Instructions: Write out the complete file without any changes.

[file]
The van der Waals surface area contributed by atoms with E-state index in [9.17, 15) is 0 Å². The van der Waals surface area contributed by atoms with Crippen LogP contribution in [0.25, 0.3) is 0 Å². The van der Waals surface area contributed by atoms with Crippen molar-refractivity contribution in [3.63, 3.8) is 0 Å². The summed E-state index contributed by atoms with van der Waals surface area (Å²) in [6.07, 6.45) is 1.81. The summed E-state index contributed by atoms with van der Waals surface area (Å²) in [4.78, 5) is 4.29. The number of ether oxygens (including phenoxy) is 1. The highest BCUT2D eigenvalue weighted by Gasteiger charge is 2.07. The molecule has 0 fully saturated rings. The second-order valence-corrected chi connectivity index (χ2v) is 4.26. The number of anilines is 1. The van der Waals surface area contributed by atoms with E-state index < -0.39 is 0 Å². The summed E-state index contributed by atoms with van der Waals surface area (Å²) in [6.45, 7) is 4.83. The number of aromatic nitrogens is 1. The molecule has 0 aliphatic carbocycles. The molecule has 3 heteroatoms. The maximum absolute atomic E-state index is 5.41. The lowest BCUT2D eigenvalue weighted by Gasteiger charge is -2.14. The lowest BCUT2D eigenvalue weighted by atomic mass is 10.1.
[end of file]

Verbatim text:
The van der Waals surface area contributed by atoms with E-state index in [9.17, 15) is 0 Å². The van der Waals surface area contributed by atoms with Crippen LogP contribution in [0.25, 0.3) is 0 Å². The van der Waals surface area contributed by atoms with Crippen molar-refractivity contribution in [3.63, 3.8) is 0 Å². The summed E-state index contributed by atoms with van der Waals surface area (Å²) in [6.07, 6.45) is 1.81. The summed E-state index contributed by atoms with van der Waals surface area (Å²) in [4.78, 5) is 4.29. The number of ether oxygens (including phenoxy) is 1. The highest BCUT2D eigenvalue weighted by Gasteiger charge is 2.07. The molecule has 0 fully saturated rings. The second-order valence-corrected chi connectivity index (χ2v) is 4.26. The number of anilines is 1. The van der Waals surface area contributed by atoms with E-state index < -0.39 is 0 Å². The summed E-state index contributed by atoms with van der Waals surface area (Å²) in [6.45, 7) is 4.83. The number of aromatic nitrogens is 1. The molecule has 0 aliphatic carbocycles. The molecule has 3 heteroatoms. The maximum absolute atomic E-state index is 5.41. The lowest BCUT2D eigenvalue weighted by Gasteiger charge is -2.14. The lowest BCUT2D eigenvalue weighted by atomic mass is 10.1.